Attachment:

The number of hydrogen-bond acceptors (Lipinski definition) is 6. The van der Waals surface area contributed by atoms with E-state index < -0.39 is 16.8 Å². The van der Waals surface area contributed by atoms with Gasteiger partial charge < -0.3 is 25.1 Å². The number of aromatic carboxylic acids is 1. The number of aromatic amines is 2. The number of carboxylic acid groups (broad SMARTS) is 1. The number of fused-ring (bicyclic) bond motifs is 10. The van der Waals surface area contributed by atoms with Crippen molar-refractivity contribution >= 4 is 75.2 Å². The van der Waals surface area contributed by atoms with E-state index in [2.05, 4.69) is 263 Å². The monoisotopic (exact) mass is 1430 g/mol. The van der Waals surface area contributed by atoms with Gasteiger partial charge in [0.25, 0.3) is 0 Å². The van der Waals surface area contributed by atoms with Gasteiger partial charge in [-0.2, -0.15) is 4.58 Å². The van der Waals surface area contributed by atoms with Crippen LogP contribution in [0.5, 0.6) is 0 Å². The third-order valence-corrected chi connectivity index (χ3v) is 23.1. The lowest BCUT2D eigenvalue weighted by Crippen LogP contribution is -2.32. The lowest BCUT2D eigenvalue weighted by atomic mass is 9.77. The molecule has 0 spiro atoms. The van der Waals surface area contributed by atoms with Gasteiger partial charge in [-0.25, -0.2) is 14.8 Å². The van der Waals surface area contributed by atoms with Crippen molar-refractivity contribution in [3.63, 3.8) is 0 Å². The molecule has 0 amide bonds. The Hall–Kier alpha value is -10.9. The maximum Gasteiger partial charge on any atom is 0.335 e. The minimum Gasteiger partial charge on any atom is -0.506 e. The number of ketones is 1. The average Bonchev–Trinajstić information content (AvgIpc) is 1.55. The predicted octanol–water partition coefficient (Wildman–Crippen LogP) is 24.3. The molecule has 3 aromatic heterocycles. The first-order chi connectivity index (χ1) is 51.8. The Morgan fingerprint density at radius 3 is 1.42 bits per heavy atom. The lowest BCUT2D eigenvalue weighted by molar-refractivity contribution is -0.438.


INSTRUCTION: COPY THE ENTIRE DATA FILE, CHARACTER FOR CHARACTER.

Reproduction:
The number of hydrogen-bond acceptors (Lipinski definition) is 6. The van der Waals surface area contributed by atoms with E-state index < -0.39 is 16.8 Å². The van der Waals surface area contributed by atoms with Gasteiger partial charge < -0.3 is 25.1 Å². The number of aromatic carboxylic acids is 1. The number of aromatic amines is 2. The number of carboxylic acid groups (broad SMARTS) is 1. The number of fused-ring (bicyclic) bond motifs is 10. The van der Waals surface area contributed by atoms with Crippen molar-refractivity contribution >= 4 is 75.2 Å². The van der Waals surface area contributed by atoms with E-state index in [2.05, 4.69) is 263 Å². The monoisotopic (exact) mass is 1430 g/mol. The van der Waals surface area contributed by atoms with Gasteiger partial charge in [0.25, 0.3) is 0 Å². The van der Waals surface area contributed by atoms with Gasteiger partial charge in [-0.2, -0.15) is 4.58 Å². The van der Waals surface area contributed by atoms with Crippen LogP contribution in [0.5, 0.6) is 0 Å². The third-order valence-corrected chi connectivity index (χ3v) is 23.1. The lowest BCUT2D eigenvalue weighted by Crippen LogP contribution is -2.32. The lowest BCUT2D eigenvalue weighted by atomic mass is 9.77. The molecule has 0 spiro atoms. The van der Waals surface area contributed by atoms with Gasteiger partial charge in [-0.25, -0.2) is 14.8 Å². The van der Waals surface area contributed by atoms with Crippen molar-refractivity contribution in [3.63, 3.8) is 0 Å². The molecule has 0 amide bonds. The Hall–Kier alpha value is -10.9. The maximum Gasteiger partial charge on any atom is 0.335 e. The minimum Gasteiger partial charge on any atom is -0.506 e. The number of ketones is 1. The average Bonchev–Trinajstić information content (AvgIpc) is 1.55. The predicted octanol–water partition coefficient (Wildman–Crippen LogP) is 24.3. The molecule has 3 aromatic heterocycles. The first-order chi connectivity index (χ1) is 51.8. The Morgan fingerprint density at radius 3 is 1.42 bits per heavy atom. The lowest BCUT2D eigenvalue weighted by molar-refractivity contribution is -0.438.